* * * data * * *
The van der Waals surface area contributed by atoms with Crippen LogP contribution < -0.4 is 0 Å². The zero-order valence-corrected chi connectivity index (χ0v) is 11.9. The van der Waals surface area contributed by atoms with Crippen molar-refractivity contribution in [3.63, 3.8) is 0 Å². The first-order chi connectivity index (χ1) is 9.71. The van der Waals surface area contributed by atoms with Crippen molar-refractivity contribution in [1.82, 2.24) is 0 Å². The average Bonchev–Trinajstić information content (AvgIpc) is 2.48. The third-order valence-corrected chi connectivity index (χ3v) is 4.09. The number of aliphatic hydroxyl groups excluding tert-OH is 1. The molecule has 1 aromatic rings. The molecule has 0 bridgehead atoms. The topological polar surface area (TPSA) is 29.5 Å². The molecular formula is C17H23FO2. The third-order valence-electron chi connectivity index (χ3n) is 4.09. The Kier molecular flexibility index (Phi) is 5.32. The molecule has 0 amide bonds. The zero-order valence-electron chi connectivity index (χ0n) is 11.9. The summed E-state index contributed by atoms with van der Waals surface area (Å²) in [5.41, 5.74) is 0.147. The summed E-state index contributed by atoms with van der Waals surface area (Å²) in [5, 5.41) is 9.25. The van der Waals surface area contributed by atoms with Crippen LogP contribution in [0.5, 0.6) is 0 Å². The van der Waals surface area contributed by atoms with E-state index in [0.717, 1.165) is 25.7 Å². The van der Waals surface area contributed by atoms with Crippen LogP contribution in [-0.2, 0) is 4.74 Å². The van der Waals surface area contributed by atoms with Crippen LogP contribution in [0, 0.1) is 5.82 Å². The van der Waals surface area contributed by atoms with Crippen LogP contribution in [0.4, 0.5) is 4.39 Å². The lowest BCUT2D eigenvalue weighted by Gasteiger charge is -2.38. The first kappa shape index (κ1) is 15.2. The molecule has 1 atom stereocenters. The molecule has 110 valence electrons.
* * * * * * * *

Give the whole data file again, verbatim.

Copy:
The van der Waals surface area contributed by atoms with Crippen LogP contribution < -0.4 is 0 Å². The zero-order valence-corrected chi connectivity index (χ0v) is 11.9. The van der Waals surface area contributed by atoms with Crippen molar-refractivity contribution in [3.63, 3.8) is 0 Å². The first-order chi connectivity index (χ1) is 9.71. The van der Waals surface area contributed by atoms with Crippen molar-refractivity contribution in [1.82, 2.24) is 0 Å². The average Bonchev–Trinajstić information content (AvgIpc) is 2.48. The third-order valence-corrected chi connectivity index (χ3v) is 4.09. The number of aliphatic hydroxyl groups excluding tert-OH is 1. The molecule has 1 aromatic rings. The molecule has 0 bridgehead atoms. The topological polar surface area (TPSA) is 29.5 Å². The molecular formula is C17H23FO2. The third-order valence-electron chi connectivity index (χ3n) is 4.09. The Kier molecular flexibility index (Phi) is 5.32. The molecule has 0 amide bonds. The zero-order valence-electron chi connectivity index (χ0n) is 11.9. The summed E-state index contributed by atoms with van der Waals surface area (Å²) in [5.41, 5.74) is 0.147. The summed E-state index contributed by atoms with van der Waals surface area (Å²) in [5, 5.41) is 9.25. The van der Waals surface area contributed by atoms with Crippen LogP contribution in [0.5, 0.6) is 0 Å². The van der Waals surface area contributed by atoms with E-state index in [0.717, 1.165) is 25.7 Å². The van der Waals surface area contributed by atoms with Crippen LogP contribution in [-0.2, 0) is 4.74 Å². The van der Waals surface area contributed by atoms with Crippen LogP contribution in [0, 0.1) is 5.82 Å². The van der Waals surface area contributed by atoms with Crippen LogP contribution in [0.4, 0.5) is 4.39 Å². The lowest BCUT2D eigenvalue weighted by Gasteiger charge is -2.38. The first kappa shape index (κ1) is 15.2. The molecule has 1 atom stereocenters. The molecule has 110 valence electrons.